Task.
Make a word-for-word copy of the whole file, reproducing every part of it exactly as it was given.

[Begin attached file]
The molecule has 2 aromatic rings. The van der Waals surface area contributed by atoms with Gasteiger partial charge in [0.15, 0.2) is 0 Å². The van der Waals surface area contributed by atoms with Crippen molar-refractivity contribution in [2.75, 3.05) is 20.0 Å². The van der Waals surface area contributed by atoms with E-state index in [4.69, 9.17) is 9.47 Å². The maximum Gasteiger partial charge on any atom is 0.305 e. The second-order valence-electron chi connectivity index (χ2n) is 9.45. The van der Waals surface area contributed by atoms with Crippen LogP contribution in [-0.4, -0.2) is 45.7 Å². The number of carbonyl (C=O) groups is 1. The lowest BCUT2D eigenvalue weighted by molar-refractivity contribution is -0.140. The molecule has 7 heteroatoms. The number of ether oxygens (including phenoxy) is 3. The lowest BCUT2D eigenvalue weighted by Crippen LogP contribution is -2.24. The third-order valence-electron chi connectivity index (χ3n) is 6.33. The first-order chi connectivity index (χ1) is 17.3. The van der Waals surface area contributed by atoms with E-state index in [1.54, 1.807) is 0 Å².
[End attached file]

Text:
The molecule has 2 aromatic rings. The van der Waals surface area contributed by atoms with Gasteiger partial charge in [0.15, 0.2) is 0 Å². The van der Waals surface area contributed by atoms with Crippen molar-refractivity contribution in [2.75, 3.05) is 20.0 Å². The van der Waals surface area contributed by atoms with E-state index in [4.69, 9.17) is 9.47 Å². The maximum Gasteiger partial charge on any atom is 0.305 e. The second-order valence-electron chi connectivity index (χ2n) is 9.45. The van der Waals surface area contributed by atoms with Crippen LogP contribution in [-0.4, -0.2) is 45.7 Å². The number of carbonyl (C=O) groups is 1. The lowest BCUT2D eigenvalue weighted by molar-refractivity contribution is -0.140. The molecule has 7 heteroatoms. The number of ether oxygens (including phenoxy) is 3. The lowest BCUT2D eigenvalue weighted by Crippen LogP contribution is -2.24. The third-order valence-electron chi connectivity index (χ3n) is 6.33. The first-order chi connectivity index (χ1) is 17.3. The van der Waals surface area contributed by atoms with E-state index in [1.54, 1.807) is 0 Å².